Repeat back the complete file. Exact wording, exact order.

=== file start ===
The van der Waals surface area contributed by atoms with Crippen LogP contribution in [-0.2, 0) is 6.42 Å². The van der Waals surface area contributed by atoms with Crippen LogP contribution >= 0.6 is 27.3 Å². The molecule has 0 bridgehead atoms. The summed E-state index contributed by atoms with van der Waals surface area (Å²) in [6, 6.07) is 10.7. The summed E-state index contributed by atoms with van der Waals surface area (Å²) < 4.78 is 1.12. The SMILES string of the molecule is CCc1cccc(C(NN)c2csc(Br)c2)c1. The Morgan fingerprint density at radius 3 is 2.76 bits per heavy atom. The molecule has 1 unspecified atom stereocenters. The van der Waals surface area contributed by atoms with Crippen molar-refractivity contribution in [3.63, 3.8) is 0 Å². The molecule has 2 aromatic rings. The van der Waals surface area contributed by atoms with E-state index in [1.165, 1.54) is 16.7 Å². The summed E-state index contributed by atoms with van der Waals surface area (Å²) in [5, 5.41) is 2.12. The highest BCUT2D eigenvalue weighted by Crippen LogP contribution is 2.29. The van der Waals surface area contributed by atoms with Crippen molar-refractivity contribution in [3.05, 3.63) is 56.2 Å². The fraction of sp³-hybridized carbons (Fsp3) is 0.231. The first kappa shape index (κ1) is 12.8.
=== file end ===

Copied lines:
The van der Waals surface area contributed by atoms with Crippen LogP contribution in [-0.2, 0) is 6.42 Å². The van der Waals surface area contributed by atoms with Crippen LogP contribution >= 0.6 is 27.3 Å². The molecule has 0 bridgehead atoms. The summed E-state index contributed by atoms with van der Waals surface area (Å²) in [6, 6.07) is 10.7. The summed E-state index contributed by atoms with van der Waals surface area (Å²) < 4.78 is 1.12. The SMILES string of the molecule is CCc1cccc(C(NN)c2csc(Br)c2)c1. The Morgan fingerprint density at radius 3 is 2.76 bits per heavy atom. The molecule has 1 unspecified atom stereocenters. The van der Waals surface area contributed by atoms with Crippen molar-refractivity contribution in [3.63, 3.8) is 0 Å². The molecule has 2 aromatic rings. The van der Waals surface area contributed by atoms with E-state index in [1.165, 1.54) is 16.7 Å². The summed E-state index contributed by atoms with van der Waals surface area (Å²) in [5, 5.41) is 2.12. The highest BCUT2D eigenvalue weighted by Crippen LogP contribution is 2.29. The van der Waals surface area contributed by atoms with Crippen molar-refractivity contribution in [3.05, 3.63) is 56.2 Å². The fraction of sp³-hybridized carbons (Fsp3) is 0.231. The first kappa shape index (κ1) is 12.8.